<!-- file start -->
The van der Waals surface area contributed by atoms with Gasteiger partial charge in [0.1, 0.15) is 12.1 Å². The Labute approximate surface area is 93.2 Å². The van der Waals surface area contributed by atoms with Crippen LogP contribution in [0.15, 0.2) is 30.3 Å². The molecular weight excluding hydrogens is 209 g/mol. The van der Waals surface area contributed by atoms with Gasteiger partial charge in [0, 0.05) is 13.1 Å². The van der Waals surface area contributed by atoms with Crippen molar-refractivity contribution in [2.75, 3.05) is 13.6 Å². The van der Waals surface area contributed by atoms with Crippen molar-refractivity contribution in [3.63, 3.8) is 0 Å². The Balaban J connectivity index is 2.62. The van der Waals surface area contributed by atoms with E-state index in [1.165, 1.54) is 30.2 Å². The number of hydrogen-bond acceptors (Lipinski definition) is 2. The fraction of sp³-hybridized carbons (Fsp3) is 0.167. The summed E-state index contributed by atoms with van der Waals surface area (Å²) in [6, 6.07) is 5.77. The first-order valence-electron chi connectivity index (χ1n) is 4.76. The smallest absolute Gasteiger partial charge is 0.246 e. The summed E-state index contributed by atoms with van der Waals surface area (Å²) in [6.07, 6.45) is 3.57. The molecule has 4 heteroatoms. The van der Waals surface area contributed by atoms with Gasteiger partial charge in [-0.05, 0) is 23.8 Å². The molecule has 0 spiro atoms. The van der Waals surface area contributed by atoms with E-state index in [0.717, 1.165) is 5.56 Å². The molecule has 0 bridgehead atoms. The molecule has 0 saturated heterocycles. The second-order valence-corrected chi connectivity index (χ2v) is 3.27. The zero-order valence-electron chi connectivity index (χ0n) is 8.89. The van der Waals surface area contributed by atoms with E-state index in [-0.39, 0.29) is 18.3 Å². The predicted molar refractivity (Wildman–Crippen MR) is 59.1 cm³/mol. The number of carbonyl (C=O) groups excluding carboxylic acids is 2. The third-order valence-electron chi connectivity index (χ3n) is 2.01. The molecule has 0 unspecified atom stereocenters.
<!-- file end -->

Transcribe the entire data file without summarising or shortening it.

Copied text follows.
The van der Waals surface area contributed by atoms with Gasteiger partial charge in [0.1, 0.15) is 12.1 Å². The Labute approximate surface area is 93.2 Å². The van der Waals surface area contributed by atoms with Crippen LogP contribution in [0.15, 0.2) is 30.3 Å². The molecular weight excluding hydrogens is 209 g/mol. The van der Waals surface area contributed by atoms with Gasteiger partial charge in [0, 0.05) is 13.1 Å². The van der Waals surface area contributed by atoms with Crippen molar-refractivity contribution in [2.75, 3.05) is 13.6 Å². The van der Waals surface area contributed by atoms with Crippen molar-refractivity contribution in [3.63, 3.8) is 0 Å². The Balaban J connectivity index is 2.62. The van der Waals surface area contributed by atoms with E-state index in [1.165, 1.54) is 30.2 Å². The number of hydrogen-bond acceptors (Lipinski definition) is 2. The fraction of sp³-hybridized carbons (Fsp3) is 0.167. The summed E-state index contributed by atoms with van der Waals surface area (Å²) in [6, 6.07) is 5.77. The first-order valence-electron chi connectivity index (χ1n) is 4.76. The smallest absolute Gasteiger partial charge is 0.246 e. The summed E-state index contributed by atoms with van der Waals surface area (Å²) in [6.07, 6.45) is 3.57. The molecule has 4 heteroatoms. The van der Waals surface area contributed by atoms with Gasteiger partial charge in [-0.05, 0) is 23.8 Å². The molecule has 0 spiro atoms. The van der Waals surface area contributed by atoms with E-state index in [0.717, 1.165) is 5.56 Å². The molecule has 0 bridgehead atoms. The molecule has 0 saturated heterocycles. The second-order valence-corrected chi connectivity index (χ2v) is 3.27. The zero-order valence-electron chi connectivity index (χ0n) is 8.89. The van der Waals surface area contributed by atoms with E-state index in [-0.39, 0.29) is 18.3 Å². The predicted molar refractivity (Wildman–Crippen MR) is 59.1 cm³/mol. The number of carbonyl (C=O) groups excluding carboxylic acids is 2. The third-order valence-electron chi connectivity index (χ3n) is 2.01. The molecule has 0 unspecified atom stereocenters.